Identify sensitive data. Keep a close eye on how and where you maintain Social Security numbers and driver’s license names and numbers, as well as proprietary business information and financials.

Back up data. Ensure critical data is duplicated to a separate storage site, ideally offline or in a secure, reliable cloud-based solution.

Get a second opinion. Hire a cybersecurity expert to check hardware and software systems to ensure the strength of your encryption and authorization protocols.

Protect your systems. Block potential attacks by using firewall settings to stop malicious IP addresses; ensure antivirus software is up to date.

Educate employees. Reinforce security by teaching your team how to identify and delete potential scam emails and malicious attachments and how to strengthen their device and account passwords.

Scan your database. Monitor your systems for old malware that may enable future security breaches.

Even with proactive security measures, it’s still important to anticipate the unexpected. Maintaining cyber liability insurance coverage can offer another level of protection if your business experiences a cyberattack.

Commercial auto liability and driver safety
If your business transports rental equipment, the safety of your assets and employees on the road should be a top priority. Staying proactive from the outset – in this case, hiring high-quality drivers and setting high standards for road safety training – is the best first line of defense.

When hiring drivers to deliver equipment or perform other business duties on the road and in company vehicles, take special care during the screening and interview process. Be sure to review each applicant’s:

Job application: Require the applicant’s driver’s license number and expiration date.

Interview and references: Verify the applicant’s relevant experience and discuss any accidents or violations on their record. Also discuss your company’s vehicle safety policy and any questions the applicant may have regarding your terms or practices.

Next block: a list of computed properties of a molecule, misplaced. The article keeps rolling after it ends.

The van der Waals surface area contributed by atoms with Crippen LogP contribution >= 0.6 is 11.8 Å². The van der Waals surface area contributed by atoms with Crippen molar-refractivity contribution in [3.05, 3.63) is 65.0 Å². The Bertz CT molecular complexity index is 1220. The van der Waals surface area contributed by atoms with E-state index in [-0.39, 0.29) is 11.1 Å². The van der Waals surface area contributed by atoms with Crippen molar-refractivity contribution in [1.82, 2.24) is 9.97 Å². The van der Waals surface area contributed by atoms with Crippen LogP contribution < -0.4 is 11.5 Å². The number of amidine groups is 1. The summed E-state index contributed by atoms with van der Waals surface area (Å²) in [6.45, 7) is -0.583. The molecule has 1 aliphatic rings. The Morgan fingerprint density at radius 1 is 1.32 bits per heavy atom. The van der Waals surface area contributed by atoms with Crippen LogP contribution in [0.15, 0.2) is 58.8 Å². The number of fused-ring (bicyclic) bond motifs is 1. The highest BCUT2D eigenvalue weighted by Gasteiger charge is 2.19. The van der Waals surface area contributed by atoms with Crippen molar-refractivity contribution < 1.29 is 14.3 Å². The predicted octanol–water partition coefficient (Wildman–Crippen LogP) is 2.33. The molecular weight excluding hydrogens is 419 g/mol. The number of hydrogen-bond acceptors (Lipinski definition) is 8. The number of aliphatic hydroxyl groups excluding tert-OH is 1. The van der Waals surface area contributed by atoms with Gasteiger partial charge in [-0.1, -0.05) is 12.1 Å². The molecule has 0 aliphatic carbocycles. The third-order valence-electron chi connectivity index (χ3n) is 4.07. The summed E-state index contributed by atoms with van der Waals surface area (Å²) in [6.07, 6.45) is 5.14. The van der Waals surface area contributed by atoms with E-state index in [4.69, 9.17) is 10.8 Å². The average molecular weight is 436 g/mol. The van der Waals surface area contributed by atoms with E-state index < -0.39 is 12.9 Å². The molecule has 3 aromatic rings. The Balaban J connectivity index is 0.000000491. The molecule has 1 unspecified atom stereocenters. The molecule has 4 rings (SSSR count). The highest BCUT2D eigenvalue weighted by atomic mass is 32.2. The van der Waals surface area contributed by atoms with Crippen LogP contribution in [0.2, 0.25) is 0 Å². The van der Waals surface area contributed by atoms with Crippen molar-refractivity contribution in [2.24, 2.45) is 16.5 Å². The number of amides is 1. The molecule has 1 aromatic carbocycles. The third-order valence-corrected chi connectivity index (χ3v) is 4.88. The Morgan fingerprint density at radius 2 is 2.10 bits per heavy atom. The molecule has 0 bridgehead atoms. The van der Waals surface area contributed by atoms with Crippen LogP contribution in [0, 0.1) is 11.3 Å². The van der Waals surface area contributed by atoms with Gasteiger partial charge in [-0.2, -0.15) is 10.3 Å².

Motor vehicle record (MVR) and driving test: Examine their personal driving history since it can indicate future performance. If their record is satisfactory, have the applicant perform the necessary driving maneuvers for your vehicles and routes.

Preparing the drivers you hire with a high-quality safety plan is the next step. Adequate safety plans should include effective vehicle management guidelines and procedures about defensive and distracted driving, seatbelts and crash and incident response.

Your safety plan should include:

  • Setting specific safe driving objectives and policies for workers who use company-owned vehicles
  • Prohibiting employees from using company vehicles for personal use
  • Communicating safety to all employees through personal interviews, letters, memos, or bulletin board notices

Once you’ve established a safety plan, annually reevaluate its effectiveness and update it as needed. Consult your local expert or attorney for assistance if your business or safety procedures have changed.

Maintaining the right coverages for equipment and employees on the road can protect your bottom line, so discuss with your insurance provider the levels of collision, liability, and comprehensive coverage that will best protect your business and employees in the event of a loss.

Jeff Willoughby is the director of large accounts for the Direct Writer business unit at Sentry Insurance. Sentry provides property, casualty, and retirement products to equipment dealers and businesses. Learn more at


This article originally appeared in the November-December 2021 issue of Pro Contractor Rentals magazine. ©2021 Urbain Communications LLC. All rights reserved.